Home School Court Report
Current Issue | Archives | Advertising | About | Search
VOLUME V, NUMBER III
- disclaimer -
Winter 1989
Cover
  C  O  N  T  E  N  T  S  Next Issue



Cover Stories

New Home Schooling Law Passed in Pennsylvania

Supreme Court Refuses to Hear North Dakota Cases

Court Victory in New York

Virginia Wrestles with Religious Exemptions

Home Schoolers Receive Honors

College Acceptances

Florida and Vermont Challenge Home Schools

Who Speaks for the Movement? by Michael P. Farris

Is There A Missing Yes Before The Big No?

Features

Across the States

C O V E R   S T O R Y

Court Victory in New York

The Stephen Standish family of Oswego, members of HSLDA, have been in Oswego County Family Court since late 1986, on an educational neglect proceeding filed by the Oswego County Department of Social Services. Their court battle has dragged on for two full years now, but on December 23, 1988, Judge Donald K. Comstock ruled that the neglect petition had to be dismissed, since no evidence of neglect was found. The Standishes were also part of the Blackwelder federal case, but their claims in that case were dismissed because of this ongoing Family Court case.

The Standish family had refused their superintendent’s request for a home visit, without which the superintendent claimed he could not assess the substantial equivalency of the program. The family was therefore reported to the Department of Social Services for suspected educational neglect of their son Aaron. Attorney David Rollinson of Syracuse has been handling the Standish case, which has involved a lengthy series of court appearances and briefs over the past two years.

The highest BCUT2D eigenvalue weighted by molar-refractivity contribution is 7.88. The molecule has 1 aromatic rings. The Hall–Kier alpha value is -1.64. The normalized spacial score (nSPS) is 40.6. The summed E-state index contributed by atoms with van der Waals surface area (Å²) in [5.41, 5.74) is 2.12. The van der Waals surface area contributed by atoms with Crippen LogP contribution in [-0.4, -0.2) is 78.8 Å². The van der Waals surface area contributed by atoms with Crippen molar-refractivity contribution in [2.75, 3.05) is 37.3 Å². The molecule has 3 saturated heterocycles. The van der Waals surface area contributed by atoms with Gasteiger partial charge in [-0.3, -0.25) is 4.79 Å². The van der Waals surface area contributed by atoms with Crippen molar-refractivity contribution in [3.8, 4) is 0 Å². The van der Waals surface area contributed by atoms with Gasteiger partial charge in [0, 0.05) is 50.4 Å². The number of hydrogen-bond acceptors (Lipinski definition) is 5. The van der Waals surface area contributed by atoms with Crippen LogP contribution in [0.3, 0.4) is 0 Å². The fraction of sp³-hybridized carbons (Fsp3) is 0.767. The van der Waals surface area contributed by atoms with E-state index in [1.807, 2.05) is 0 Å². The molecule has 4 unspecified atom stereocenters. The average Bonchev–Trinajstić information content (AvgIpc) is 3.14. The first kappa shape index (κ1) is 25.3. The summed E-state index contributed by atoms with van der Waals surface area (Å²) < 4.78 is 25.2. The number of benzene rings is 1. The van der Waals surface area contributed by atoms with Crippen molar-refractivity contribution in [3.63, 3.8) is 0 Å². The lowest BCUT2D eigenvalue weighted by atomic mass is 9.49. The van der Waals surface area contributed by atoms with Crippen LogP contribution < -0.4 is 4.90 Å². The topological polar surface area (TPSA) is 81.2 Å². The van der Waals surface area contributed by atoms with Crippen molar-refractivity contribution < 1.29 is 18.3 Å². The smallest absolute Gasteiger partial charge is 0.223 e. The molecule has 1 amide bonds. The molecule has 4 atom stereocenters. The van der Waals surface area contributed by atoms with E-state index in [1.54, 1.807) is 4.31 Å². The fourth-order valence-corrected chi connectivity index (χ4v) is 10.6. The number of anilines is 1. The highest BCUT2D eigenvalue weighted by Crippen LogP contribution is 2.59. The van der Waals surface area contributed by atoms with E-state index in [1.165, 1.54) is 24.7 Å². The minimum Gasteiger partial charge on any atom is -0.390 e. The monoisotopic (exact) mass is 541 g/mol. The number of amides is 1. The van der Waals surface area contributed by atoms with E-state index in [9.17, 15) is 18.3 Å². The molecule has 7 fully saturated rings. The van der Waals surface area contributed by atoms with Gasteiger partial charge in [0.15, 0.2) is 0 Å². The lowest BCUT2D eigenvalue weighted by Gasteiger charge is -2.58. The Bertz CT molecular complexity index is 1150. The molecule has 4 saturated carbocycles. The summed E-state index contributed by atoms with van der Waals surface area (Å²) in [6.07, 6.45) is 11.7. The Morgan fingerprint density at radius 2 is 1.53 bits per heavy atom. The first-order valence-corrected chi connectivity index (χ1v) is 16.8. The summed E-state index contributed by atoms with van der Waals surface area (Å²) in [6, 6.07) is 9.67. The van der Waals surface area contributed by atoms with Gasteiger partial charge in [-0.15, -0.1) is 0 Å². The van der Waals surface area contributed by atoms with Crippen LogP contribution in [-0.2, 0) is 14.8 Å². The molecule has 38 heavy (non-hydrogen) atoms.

Judge Comstock ruled that the superintendent’s request for a home visit was “arbitrary, unreasonable, unwarranted and violative of…due process rights guaranteed under the Fifth Amendment.” In addition, the judge ruled that the testimony and evidence submitted at trial demonstrated that, “the education being provided to Aaron Standish has met the requisite threshold of being substantially equivalent to that offered by the Oswego City School District. There has been no showing that the Respondents have failed to exercise a minimum degree of care in providing for Aaron’s education nor a failure on their part which has resulted in an impairment to the child…”

Our congratulations go out to the Standish family for this victory and this end to their long battle in the courts.